It’s the identical old block of unibody aluminium, which looks and feels solid but uninspired. The highest bezel is pretty thick, especially compared to the likes of the Dell XPS 13. Its physical dimension is 11.97 x 8.36 x 0.61 inches which makes it slightly heavier and thicker than its predecessor.
There are just two Thunderbolt 2 ports on the left side of the system and a headphone jack on the correct side.
It comes with the Magic Keyboard to give users the most effective typing experience ever on a MacBook.
The new MacBook features its users with powerful quad-core processors, the brilliant 13-inch Retina display, Touch Bar and Touch ID, immersive stereo speakers, all-day battery life, and with an incredibly portable design.
It was first introduced in 16’’ MacBook Pro and now also updated in 13’’ MacBook Pro. Magic Keyboard features a redesigned scissor mechanism with 1 mm of key travel for a snug and stable key feel, while the new inverted-“T” arrangement for the arrow keys makes them easier to search out, whether users are navigating through spreadsheets or playing games. It features a physical Escape key, together with Touch Bar and Touch ID, that delivers the most effective typing experience.
The 13-inch MacBook Pro now comes with standard storage starting at 256GB all the high to 1TB, so users can store even more photos, videos, and files. The users who need more storage capacity, it also offers up to a 4TB SSD.
This is the 10th-generation MacBook Pro comes with quad-core Intel Core processors with Turbo Boost speeds of up to 4.1GHz. The integrated Intel Iris Plus Graphics gives users up to 80 per cent faster performance for 4K video editing, faster rendering, and smoother gameplay. The new graphics also enable users to attach to Pro Display XDR at full 6K resolution.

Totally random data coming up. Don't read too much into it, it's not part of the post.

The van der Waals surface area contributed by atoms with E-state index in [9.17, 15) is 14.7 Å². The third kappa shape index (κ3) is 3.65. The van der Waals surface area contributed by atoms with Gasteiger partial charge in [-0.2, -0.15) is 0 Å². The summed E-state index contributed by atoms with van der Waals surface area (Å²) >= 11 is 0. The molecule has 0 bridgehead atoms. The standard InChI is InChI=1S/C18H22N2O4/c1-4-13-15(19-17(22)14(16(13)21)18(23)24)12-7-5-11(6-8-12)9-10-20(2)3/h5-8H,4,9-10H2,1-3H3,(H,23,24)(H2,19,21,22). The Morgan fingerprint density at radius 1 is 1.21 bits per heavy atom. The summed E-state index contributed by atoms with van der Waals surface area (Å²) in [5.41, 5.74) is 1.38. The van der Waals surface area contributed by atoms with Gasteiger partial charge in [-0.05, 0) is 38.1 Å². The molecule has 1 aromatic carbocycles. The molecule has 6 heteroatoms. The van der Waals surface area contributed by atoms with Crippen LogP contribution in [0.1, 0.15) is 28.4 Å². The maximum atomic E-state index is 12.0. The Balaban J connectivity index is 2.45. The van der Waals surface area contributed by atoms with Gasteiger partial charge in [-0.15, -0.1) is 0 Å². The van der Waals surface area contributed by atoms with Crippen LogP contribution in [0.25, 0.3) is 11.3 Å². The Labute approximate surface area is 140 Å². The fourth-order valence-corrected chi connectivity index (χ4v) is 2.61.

In a 13-inch MacBook, users can choose a 32GB memory option. Users will experience better performance with 32GB memory and when editing gigapixel images in Photoshop, they will get up to 50 per cent faster performance.
The 13-inch MacBook Pro is portable, packed with performance and loaded with advanced technologies. Its stunning and brilliant 13-inch Retina display delivers over 4 million pixels and scores of colours, together with 500 nits of brightness and support for the P3 wide colour gamut.
This allows MacBook Pro and any Mac with the T2 chip to deliver the foremost secure boot process and storage of any computer. The T2 also protects Touch ID information, so whether users are unlocking their Mac, entering an internet password, or making online purchases, their information stays safe.
macOS Catalina is the newest version of the world’s most advanced desktop software. macOS has always been at the core of the Mac experience, and with apps like Safari, Mail, Photos, Pages, Numbers, and Keynote, customers have powerful tools to try and do amazing things. It comes with built-in Continuity features that allow users to create and receive phone calls without learning their iPhone; automatically unlock their Mac with Apple Watch; copy and paste images, video, and text straight from iPhone or iPad to a close-by Mac; and in macOS Catalina, extend the workspace of their Mac using an iPad and Sidecar.